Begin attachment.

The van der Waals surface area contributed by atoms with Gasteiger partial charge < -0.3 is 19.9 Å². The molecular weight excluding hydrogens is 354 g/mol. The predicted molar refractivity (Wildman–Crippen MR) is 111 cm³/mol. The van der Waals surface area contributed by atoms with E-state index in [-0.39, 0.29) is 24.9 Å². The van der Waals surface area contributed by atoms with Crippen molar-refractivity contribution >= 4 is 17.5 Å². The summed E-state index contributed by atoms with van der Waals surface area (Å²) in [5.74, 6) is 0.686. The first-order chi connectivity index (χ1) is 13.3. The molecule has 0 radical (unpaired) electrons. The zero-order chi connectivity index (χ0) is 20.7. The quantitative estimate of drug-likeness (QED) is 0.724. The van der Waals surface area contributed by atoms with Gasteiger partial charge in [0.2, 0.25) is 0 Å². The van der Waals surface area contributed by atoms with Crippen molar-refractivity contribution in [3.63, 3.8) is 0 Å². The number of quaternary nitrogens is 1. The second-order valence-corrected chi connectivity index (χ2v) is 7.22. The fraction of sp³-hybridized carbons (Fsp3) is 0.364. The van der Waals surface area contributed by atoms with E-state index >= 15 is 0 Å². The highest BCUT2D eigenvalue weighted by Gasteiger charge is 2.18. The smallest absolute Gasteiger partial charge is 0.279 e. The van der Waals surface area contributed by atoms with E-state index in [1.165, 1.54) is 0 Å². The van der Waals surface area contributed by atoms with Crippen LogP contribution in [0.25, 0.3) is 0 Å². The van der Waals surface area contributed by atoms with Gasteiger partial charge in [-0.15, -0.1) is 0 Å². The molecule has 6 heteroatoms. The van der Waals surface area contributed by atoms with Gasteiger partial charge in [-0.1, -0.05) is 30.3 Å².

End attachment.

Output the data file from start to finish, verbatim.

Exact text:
The van der Waals surface area contributed by atoms with Gasteiger partial charge < -0.3 is 19.9 Å². The molecular weight excluding hydrogens is 354 g/mol. The predicted molar refractivity (Wildman–Crippen MR) is 111 cm³/mol. The van der Waals surface area contributed by atoms with E-state index in [-0.39, 0.29) is 24.9 Å². The van der Waals surface area contributed by atoms with Crippen molar-refractivity contribution >= 4 is 17.5 Å². The summed E-state index contributed by atoms with van der Waals surface area (Å²) in [5.74, 6) is 0.686. The first-order chi connectivity index (χ1) is 13.3. The molecule has 0 radical (unpaired) electrons. The zero-order chi connectivity index (χ0) is 20.7. The quantitative estimate of drug-likeness (QED) is 0.724. The van der Waals surface area contributed by atoms with Gasteiger partial charge in [0.2, 0.25) is 0 Å². The van der Waals surface area contributed by atoms with Crippen molar-refractivity contribution in [3.63, 3.8) is 0 Å². The number of quaternary nitrogens is 1. The second-order valence-corrected chi connectivity index (χ2v) is 7.22. The fraction of sp³-hybridized carbons (Fsp3) is 0.364. The van der Waals surface area contributed by atoms with E-state index >= 15 is 0 Å². The highest BCUT2D eigenvalue weighted by Gasteiger charge is 2.18. The smallest absolute Gasteiger partial charge is 0.279 e. The van der Waals surface area contributed by atoms with E-state index in [1.165, 1.54) is 0 Å². The van der Waals surface area contributed by atoms with Crippen LogP contribution in [0.25, 0.3) is 0 Å². The van der Waals surface area contributed by atoms with Gasteiger partial charge in [-0.15, -0.1) is 0 Å². The molecule has 6 heteroatoms. The van der Waals surface area contributed by atoms with Gasteiger partial charge in [-0.1, -0.05) is 30.3 Å².